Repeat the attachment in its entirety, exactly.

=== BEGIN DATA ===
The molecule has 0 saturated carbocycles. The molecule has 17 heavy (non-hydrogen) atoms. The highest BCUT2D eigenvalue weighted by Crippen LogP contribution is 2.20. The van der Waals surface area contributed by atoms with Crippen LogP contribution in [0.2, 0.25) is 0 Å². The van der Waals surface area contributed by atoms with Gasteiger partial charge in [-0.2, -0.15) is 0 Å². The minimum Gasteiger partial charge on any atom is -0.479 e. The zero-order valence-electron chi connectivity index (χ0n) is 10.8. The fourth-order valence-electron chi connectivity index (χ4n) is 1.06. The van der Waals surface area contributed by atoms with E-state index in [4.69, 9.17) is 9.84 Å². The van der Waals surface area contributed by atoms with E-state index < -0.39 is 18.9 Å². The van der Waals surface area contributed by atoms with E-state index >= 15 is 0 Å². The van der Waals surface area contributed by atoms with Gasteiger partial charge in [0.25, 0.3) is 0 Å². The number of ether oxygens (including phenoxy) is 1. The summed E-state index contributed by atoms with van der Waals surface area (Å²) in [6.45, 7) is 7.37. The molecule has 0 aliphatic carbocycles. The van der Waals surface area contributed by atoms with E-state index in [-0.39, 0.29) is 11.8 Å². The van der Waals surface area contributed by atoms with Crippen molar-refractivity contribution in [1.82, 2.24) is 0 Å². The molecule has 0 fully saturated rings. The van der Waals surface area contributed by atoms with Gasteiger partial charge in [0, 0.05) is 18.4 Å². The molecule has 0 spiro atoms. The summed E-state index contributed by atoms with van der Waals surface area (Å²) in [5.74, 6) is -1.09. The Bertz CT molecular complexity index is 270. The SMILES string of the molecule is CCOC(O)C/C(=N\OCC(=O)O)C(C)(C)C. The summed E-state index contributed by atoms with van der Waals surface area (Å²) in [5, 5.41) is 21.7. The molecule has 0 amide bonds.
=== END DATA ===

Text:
The molecule has 0 saturated carbocycles. The molecule has 17 heavy (non-hydrogen) atoms. The highest BCUT2D eigenvalue weighted by Crippen LogP contribution is 2.20. The van der Waals surface area contributed by atoms with Crippen LogP contribution in [0.2, 0.25) is 0 Å². The van der Waals surface area contributed by atoms with Gasteiger partial charge in [-0.2, -0.15) is 0 Å². The minimum Gasteiger partial charge on any atom is -0.479 e. The zero-order valence-electron chi connectivity index (χ0n) is 10.8. The fourth-order valence-electron chi connectivity index (χ4n) is 1.06. The van der Waals surface area contributed by atoms with E-state index in [4.69, 9.17) is 9.84 Å². The van der Waals surface area contributed by atoms with E-state index < -0.39 is 18.9 Å². The van der Waals surface area contributed by atoms with E-state index >= 15 is 0 Å². The van der Waals surface area contributed by atoms with Gasteiger partial charge in [0.25, 0.3) is 0 Å². The number of ether oxygens (including phenoxy) is 1. The summed E-state index contributed by atoms with van der Waals surface area (Å²) in [6.45, 7) is 7.37. The molecule has 0 aliphatic carbocycles. The van der Waals surface area contributed by atoms with E-state index in [-0.39, 0.29) is 11.8 Å². The van der Waals surface area contributed by atoms with Crippen molar-refractivity contribution in [1.82, 2.24) is 0 Å². The molecule has 0 fully saturated rings. The van der Waals surface area contributed by atoms with Gasteiger partial charge in [0, 0.05) is 18.4 Å². The molecule has 0 spiro atoms. The summed E-state index contributed by atoms with van der Waals surface area (Å²) in [5.74, 6) is -1.09. The Bertz CT molecular complexity index is 270. The SMILES string of the molecule is CCOC(O)C/C(=N\OCC(=O)O)C(C)(C)C. The summed E-state index contributed by atoms with van der Waals surface area (Å²) in [5, 5.41) is 21.7. The molecule has 0 amide bonds.